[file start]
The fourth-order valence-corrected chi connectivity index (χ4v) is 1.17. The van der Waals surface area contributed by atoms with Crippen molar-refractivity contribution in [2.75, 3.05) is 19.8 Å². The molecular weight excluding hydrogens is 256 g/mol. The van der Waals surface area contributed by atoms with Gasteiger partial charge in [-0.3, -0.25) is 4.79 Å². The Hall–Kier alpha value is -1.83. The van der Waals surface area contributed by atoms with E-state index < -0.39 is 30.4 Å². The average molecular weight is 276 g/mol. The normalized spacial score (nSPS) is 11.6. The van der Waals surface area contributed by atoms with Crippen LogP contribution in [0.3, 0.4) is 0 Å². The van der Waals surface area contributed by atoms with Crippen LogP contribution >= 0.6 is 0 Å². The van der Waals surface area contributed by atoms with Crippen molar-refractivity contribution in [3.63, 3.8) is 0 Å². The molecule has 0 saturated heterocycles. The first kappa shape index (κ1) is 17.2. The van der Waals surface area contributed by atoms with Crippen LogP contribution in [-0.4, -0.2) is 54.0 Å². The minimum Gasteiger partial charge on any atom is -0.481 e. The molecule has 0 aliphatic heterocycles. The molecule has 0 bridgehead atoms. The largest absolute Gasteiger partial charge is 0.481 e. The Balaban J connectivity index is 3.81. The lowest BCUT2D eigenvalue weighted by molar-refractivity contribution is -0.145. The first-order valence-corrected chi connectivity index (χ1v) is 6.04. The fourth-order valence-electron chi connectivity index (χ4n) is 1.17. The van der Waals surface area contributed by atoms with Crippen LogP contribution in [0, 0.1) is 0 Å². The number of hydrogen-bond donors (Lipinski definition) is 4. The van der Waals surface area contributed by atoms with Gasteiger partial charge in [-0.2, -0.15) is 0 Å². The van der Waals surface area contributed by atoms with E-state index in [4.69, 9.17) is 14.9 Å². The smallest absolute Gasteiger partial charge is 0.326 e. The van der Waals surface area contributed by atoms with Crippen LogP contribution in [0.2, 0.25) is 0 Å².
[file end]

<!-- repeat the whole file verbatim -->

The fourth-order valence-corrected chi connectivity index (χ4v) is 1.17. The van der Waals surface area contributed by atoms with Crippen molar-refractivity contribution in [2.75, 3.05) is 19.8 Å². The molecular weight excluding hydrogens is 256 g/mol. The van der Waals surface area contributed by atoms with Gasteiger partial charge in [-0.3, -0.25) is 4.79 Å². The Hall–Kier alpha value is -1.83. The van der Waals surface area contributed by atoms with E-state index < -0.39 is 30.4 Å². The average molecular weight is 276 g/mol. The normalized spacial score (nSPS) is 11.6. The van der Waals surface area contributed by atoms with Crippen LogP contribution in [0.3, 0.4) is 0 Å². The van der Waals surface area contributed by atoms with Crippen LogP contribution >= 0.6 is 0 Å². The van der Waals surface area contributed by atoms with Crippen molar-refractivity contribution in [3.63, 3.8) is 0 Å². The molecule has 0 saturated heterocycles. The first kappa shape index (κ1) is 17.2. The van der Waals surface area contributed by atoms with Crippen LogP contribution in [-0.4, -0.2) is 54.0 Å². The minimum Gasteiger partial charge on any atom is -0.481 e. The molecule has 0 aliphatic heterocycles. The molecule has 0 bridgehead atoms. The largest absolute Gasteiger partial charge is 0.481 e. The Balaban J connectivity index is 3.81. The lowest BCUT2D eigenvalue weighted by molar-refractivity contribution is -0.145. The first-order valence-corrected chi connectivity index (χ1v) is 6.04. The fourth-order valence-electron chi connectivity index (χ4n) is 1.17. The van der Waals surface area contributed by atoms with Crippen LogP contribution in [0, 0.1) is 0 Å². The number of hydrogen-bond donors (Lipinski definition) is 4. The van der Waals surface area contributed by atoms with Gasteiger partial charge in [-0.2, -0.15) is 0 Å². The van der Waals surface area contributed by atoms with E-state index in [4.69, 9.17) is 14.9 Å². The smallest absolute Gasteiger partial charge is 0.326 e. The van der Waals surface area contributed by atoms with Crippen LogP contribution in [0.2, 0.25) is 0 Å².